Panel refuses to impeach judge

A judge who ruled that a woman must protect her adopted child from "homophobic" religious doctrine will not be impeached, a House committee ruled Tuesday.

The House Judiciary Committee voted down Rep. Greg Brophy's impeachment resolution 8-3 after a majority found that Denver District Judge John Coughlin did not abuse his office in the custody ruling.

"The situation before us today, the judge acted within his statutory authority whether we like the agreement or not," Rep. Joe Stengel, R-Littleton, told a packed committee hearing.

But Brophy, R-Wray, said he will continue to keep an eye on Coughlin and any other judges who engage in what he considers judicial activism.

"It's important to note that the legislative branch has this power (to impeach) and at least one member of the legislative branch is not afraid to use it," he said after the hearing.

Tuesday's impeachment vote centers on a decision Coughlin made in a custody dispute between two lesbian women, one of whom had adopted a child from China and initially gave some parental rights to her partner. The adoptive mother, Cheryl Clark, eventually committed herself to Christianity and renounced her homosexuality. Coughlin ruled that the mother should not allow the child to be taught anything that could be considered "homophobic."

The ruling is being appealed.

Brophy's resolution charged that Coughlin violated Clark's First Amendment right to freedom of religion and violated state law by granting responsibilities to a nonadoptive parent without finding Clark was an unfit parent.

Rep. Don Lee, R-Littleton, along with Reps. Lauri Clapp, R-Centennial, and Richard Decker, R-Fountain, voted for the impeachment resolution, saying Coughlin ignored state law banning same-sex couples from adopting children.

"The policy of the state of Colorado is the policy of the state of Colorado," Lee said. "I think Judge Coughlin deliberately ignored that."

But committee chairwoman Rep. Lynn Hefley, R-Colorado Springs, said Brophy and his two witnesses, who were heard last week, did not make their case that Coughlin should be impeached.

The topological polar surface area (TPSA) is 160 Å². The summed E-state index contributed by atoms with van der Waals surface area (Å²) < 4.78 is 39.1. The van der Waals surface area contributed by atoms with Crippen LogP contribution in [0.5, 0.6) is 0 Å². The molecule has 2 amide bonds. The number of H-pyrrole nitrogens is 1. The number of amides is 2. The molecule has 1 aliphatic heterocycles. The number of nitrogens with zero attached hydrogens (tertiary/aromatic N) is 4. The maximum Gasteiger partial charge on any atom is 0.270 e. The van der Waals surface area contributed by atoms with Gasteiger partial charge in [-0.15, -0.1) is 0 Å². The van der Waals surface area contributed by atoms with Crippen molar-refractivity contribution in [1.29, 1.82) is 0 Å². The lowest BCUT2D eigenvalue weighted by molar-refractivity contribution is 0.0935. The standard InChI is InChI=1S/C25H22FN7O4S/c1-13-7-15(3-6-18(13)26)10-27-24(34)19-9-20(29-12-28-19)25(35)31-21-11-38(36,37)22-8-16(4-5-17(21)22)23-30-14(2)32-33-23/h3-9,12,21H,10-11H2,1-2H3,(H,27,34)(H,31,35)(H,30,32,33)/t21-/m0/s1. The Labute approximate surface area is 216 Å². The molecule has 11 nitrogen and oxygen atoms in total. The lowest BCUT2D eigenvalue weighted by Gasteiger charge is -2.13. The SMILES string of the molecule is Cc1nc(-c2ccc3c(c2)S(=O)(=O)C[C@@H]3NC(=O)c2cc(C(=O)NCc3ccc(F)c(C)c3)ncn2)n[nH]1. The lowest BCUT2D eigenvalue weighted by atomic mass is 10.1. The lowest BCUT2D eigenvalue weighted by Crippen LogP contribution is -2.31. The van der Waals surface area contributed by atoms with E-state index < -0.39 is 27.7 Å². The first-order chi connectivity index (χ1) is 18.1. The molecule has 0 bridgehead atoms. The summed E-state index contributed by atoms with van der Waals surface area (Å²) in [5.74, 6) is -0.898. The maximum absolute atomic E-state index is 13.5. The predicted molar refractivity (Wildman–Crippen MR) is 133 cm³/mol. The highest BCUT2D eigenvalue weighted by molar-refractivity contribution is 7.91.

"I think, quite frankly, that he acted with compassion," she said. "I don't see this rising to the level of impeachment."

Outside the hearing, Coughlin's attorney expressed relief and said Coughlin will not let the impeachment attempt change the way he rules on cases.

"Judge Coughlin will continue to be the fair and thoughtful judge he has been for 25 years," said Denver attorney Andy Loewi.

The impeachment seemed doomed from the start as Gov. Bill Owens and Senate President John Andrews, whose Senate would have needed a two- thirds vote to convict on an impeachment, opposed Brophy's resolution.

In Thursday's public hearing on the subject, Brophy brought in two lawyers from conservative groups that have vowed to fight judicial activism. A half- dozen Denver lawyers and former judges spoke on Coughlin's behalf, saying he is a well-respected judge.

In Tuesday's hearing, Rep. Anne McGihon, D-Denver, said Brophy wrote Coughlin a letter in February deceptively asking for more information about the case because he was considering legislation.

Brophy said after the hearing that had Coughlin explained his reasoning at that time, he might not have pushed for impeachment.

Brophy also said his primary purpose was to impeach Coughlin but his secondary purpose was to rein in judges from making law.

"The judicial branch in the state of Colorado and around the country got this message," he said.


The House has the sole power to impeach a state or judicial official, and the Senate tries the official to see if he or she is convicted. Otherwise, there are no constitutional guidelines or House rules that outline the process.

In previous impeachments, the House appointed a special body to investigate the allegations. That committee made a recommendation to the full House.

The full House votes on the articles of impeachment and can approve them with a simple majority. Two-thirds of the Senate must approve a conviction on the impeachment articles.